The quartet delivers epic, Gothic doses of symphonic metal. Strings, horns, harpsichord, and percussion complement death-metal brutality.
After an original incarnation among Greece’s 1990s wave of black metal, Septicflesh moved closer to rock structures and took a pseudo-Gothic turn before disbanding. When the group reemerged in 2007—following guitarist Christos Antoniou’s compositional studies in London—it did so in grand fashion, reinventing itself with the backing of a full orchestra.
With Titan, the band’s third album since reformation, the Greek quartet delivers another epic, Gothic dose of symphonic metal. Strings, horns, harpsichord, and percussion complement death-metal brutality, now with the addition of a children’s choir on top of the Prague Philharmonic Orchestra. We Skyped with Antoniou to learn more about the band and its latest titanic offering.
What did you want to accomplish with Titan? What story does it tell?
The album is not a concept album, but the lyrics revolve around a variety of things and stories. There are some connections and common elements between different songs—for example, the manipulation of the masses through fear is the common element between “Order of Dracul” and “Prototype.” Also, we have the song of “Prometheus,” [about] the bringer of the fire—you know the Greek story. There are many elements with many meanings in our lyrics.
[The commentary] is general. We speak about the planet; we’re not talking about the crisis in Greece and these kind of political subjects.
How was it to work with a children’s choir for the first time? Had any of them heard Septicflesh?
No, no, no…[laughs]. Unfortunately, I was not there for the recording of the children’s choir. There was one percussion guy [in the orchestra] who knew the band, who listens to metal. But the majority of the musicians, they’re very professional. They don’t care about whether this is for metal or film—they just play the music. This is their job.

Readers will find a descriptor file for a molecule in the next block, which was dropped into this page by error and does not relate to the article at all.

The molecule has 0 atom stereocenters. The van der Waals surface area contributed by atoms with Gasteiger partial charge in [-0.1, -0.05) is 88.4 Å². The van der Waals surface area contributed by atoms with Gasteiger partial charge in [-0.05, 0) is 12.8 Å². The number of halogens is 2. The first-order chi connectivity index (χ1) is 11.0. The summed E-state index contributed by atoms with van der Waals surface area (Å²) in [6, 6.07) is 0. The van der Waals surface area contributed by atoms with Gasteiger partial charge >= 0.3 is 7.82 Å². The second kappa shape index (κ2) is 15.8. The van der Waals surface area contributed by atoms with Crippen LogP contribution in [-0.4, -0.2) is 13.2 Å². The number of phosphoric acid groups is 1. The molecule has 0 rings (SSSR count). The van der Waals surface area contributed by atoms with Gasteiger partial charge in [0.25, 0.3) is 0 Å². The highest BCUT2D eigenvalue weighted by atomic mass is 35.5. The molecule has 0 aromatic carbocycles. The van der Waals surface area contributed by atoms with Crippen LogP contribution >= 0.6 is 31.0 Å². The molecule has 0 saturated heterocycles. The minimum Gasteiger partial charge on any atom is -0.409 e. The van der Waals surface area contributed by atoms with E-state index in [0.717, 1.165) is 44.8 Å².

But the children—it’s good [that they didn’t know], because some parents might have problems. They don’t know the band, and now it’s too late.
Are you always mindful of striking a balance between metal and orchestral?
At the end of the day, we play metal. Although there is a balance, the metal part has to have a more dominant role. And this is more distinctive in the production because many things from the orchestra are not so evident. It’s a matter of sound engineering, but at the end of the day, the aggressiveness works better when accompanied by the orchestra.
What are the logistics of playing with backing tracks?
It’s very easy. Everybody has backing tracks now. Some people complain to us, saying, “Why don’t you have an orchestra live?” And we’re like, “Come on…even Metallica would not be able to have an orchestra for [a tour].” It’s very, very expensive.
We had one offer to play with an orchestra in Athens, but many things are going wrong in Greece right now with the [financial] crisis. Maybe sometime we’ll have the opportunity to play in France; it’s easier to play there with an orchestra.
Is the crisis affecting your careers? Can you talk about the necessity of writing in English to be a successful international band?
No, [it’s not affecting us] because we have our career outside of Greece. The politicians have made everything wrong, and there’s so much corruption. Greece took the wrong path, and now we’re paying the price.
If our lyrics were in Greek, no one probably would ever listen to us. The music business [requires English] in order to make an international career. There are some exceptions, like Rammstein. But in more commercial music—commercial in a good way—you need to sing in English.
We need our country to develop. [Elsewhere in Europe] they have many studios where the government pays. In Greece, the government only creates problems for the bands. There is no support system.
The Greek music—radio, TV—everything sucks. America has a rock attitude. Sweden, Norway—they have a rock attitude. [The local scene] is better than it used to be when we started in the 1990s, but it still needs work. We have a label, Prosthetic, that supports us, which is most important.
This interview originally appeared in ALARM 42 (2014)